Rebecca: Gita is much more serious about her research than I am, but that doesn’t mean I’m not organized. If I’ve used a source, I want to remember what it was so I can refer to it in revision. Much of my research is from the Internet and is organized there too. I use Pinterest to save pictures of people that have inspired my characters, locations I’ve used in settings, and objects that find their way into my stories. I use YouTube to save “How to” videos. I also save websites links and articles right into my project on Scrivener.

Gita: When I begin researching, I start with secondary sources, such as histories of the French Revolution or a cultural history of fashion at the end of the 18th century. In order to write these second-hand accounts, their authors rely in part on primary documents: letters, clothing, books, paintings, magazines, maps, newspapers, diaries, and more. This stuff is gold, because it was created by people who lived during the period—people just like my characters. With some detective work (try starting with the bibliography at the back of a secondary source) and the help of a librarian, I can gain access to many of these primary documents. But how much should one research? I want to be responsible, but at the same time I don’t want to squeeze the life out of my story for the sake of historical accuracy. I recognize that the Paris of 1789 I depict in my novel will be my Paris of 1789, not anyone else’s. Well researched historical novels, films, or series (I’m currently obsessed with “Harlots”) can also help provide texture and inspiration. I’m a hyper-visual person and maintain several Pinterest boards where I collect images of places, clothes, and objects that play a role in my current project. I’ll use my boards to double-check a detail on a dress or for inspiration.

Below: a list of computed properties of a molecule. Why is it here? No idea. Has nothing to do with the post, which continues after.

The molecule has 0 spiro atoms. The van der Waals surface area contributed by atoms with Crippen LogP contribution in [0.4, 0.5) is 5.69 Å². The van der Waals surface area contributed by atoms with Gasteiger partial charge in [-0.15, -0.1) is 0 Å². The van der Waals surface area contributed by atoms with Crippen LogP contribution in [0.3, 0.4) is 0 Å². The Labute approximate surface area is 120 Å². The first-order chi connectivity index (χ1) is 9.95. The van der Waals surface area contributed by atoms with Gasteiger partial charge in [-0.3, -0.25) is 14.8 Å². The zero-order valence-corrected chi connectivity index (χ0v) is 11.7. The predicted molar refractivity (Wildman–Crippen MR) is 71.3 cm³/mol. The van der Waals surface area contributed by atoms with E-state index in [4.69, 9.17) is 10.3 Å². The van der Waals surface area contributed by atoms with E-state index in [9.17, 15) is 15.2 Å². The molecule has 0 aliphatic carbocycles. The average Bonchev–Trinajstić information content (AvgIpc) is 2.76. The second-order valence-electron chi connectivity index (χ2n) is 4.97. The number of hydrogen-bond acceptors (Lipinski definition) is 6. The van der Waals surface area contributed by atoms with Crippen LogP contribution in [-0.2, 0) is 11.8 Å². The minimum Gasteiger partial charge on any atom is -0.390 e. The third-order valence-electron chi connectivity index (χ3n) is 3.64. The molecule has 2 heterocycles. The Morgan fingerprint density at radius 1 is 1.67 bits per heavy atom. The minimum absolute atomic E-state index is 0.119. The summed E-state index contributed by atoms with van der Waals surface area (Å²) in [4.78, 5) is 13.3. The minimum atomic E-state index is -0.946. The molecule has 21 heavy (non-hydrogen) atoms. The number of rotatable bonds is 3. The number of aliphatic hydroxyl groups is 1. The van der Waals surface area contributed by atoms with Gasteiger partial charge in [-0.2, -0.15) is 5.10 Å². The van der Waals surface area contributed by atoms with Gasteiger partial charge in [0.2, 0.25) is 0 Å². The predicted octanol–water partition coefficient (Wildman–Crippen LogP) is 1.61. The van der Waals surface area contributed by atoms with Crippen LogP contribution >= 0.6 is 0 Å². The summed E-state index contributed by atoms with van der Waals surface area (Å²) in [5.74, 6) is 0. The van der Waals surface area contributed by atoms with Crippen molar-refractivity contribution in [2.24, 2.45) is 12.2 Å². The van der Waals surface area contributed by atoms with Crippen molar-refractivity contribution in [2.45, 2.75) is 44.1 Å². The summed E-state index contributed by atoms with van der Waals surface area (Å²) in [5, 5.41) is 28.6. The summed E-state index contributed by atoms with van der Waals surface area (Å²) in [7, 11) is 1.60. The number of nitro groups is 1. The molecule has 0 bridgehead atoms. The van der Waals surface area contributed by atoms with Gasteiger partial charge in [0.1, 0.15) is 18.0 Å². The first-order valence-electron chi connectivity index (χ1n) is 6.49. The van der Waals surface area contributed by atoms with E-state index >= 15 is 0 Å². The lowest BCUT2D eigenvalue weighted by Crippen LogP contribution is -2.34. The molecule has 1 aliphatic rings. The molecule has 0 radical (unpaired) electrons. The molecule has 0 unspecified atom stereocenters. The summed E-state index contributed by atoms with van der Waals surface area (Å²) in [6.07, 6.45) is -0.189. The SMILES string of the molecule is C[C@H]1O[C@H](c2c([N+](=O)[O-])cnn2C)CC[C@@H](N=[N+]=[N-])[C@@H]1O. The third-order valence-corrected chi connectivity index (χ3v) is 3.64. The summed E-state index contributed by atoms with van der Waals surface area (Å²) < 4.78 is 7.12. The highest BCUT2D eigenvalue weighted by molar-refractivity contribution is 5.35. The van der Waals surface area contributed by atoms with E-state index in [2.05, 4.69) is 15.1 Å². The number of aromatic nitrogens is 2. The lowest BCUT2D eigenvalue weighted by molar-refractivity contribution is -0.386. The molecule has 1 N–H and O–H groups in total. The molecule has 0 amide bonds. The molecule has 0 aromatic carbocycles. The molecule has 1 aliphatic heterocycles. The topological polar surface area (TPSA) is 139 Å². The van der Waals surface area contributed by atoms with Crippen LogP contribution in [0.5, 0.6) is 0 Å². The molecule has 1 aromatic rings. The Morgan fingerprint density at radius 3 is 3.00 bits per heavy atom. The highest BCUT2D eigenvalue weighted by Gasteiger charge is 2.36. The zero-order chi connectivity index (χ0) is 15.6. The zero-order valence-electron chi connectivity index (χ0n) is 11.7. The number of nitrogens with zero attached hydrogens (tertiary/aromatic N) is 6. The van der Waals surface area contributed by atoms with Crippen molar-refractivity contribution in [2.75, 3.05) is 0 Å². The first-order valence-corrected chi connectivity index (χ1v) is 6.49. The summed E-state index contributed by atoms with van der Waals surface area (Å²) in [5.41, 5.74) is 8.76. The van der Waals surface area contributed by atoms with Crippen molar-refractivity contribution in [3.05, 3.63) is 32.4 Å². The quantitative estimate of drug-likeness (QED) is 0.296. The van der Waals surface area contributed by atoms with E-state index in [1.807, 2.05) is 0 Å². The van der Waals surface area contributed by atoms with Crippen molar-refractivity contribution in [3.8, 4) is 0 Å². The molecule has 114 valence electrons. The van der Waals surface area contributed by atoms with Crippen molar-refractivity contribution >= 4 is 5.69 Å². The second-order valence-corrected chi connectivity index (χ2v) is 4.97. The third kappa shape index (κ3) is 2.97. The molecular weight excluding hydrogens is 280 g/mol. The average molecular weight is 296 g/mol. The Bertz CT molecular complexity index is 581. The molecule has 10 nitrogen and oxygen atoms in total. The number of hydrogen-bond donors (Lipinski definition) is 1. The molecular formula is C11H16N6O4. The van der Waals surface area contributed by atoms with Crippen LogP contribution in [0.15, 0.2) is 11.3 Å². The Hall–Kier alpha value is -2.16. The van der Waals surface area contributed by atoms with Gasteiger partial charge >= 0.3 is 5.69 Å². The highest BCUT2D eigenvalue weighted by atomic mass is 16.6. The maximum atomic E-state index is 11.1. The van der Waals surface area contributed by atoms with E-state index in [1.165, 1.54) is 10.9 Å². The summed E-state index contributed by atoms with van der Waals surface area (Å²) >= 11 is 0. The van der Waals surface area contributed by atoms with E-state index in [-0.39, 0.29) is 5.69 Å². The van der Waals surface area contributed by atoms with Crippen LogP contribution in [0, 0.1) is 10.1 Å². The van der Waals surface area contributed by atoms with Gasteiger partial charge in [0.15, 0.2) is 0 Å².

Rebecca: Research, for me, is the stuff that makes story credible, taking it from creative to plausible. It’s the work that allows you to drop bits into description, action, dialogue and characters’ thoughts that breathes believability into an imaginary world. For the reader to trust a writer and feel a story, even a story set in a world very close to the one they live in, research is a must.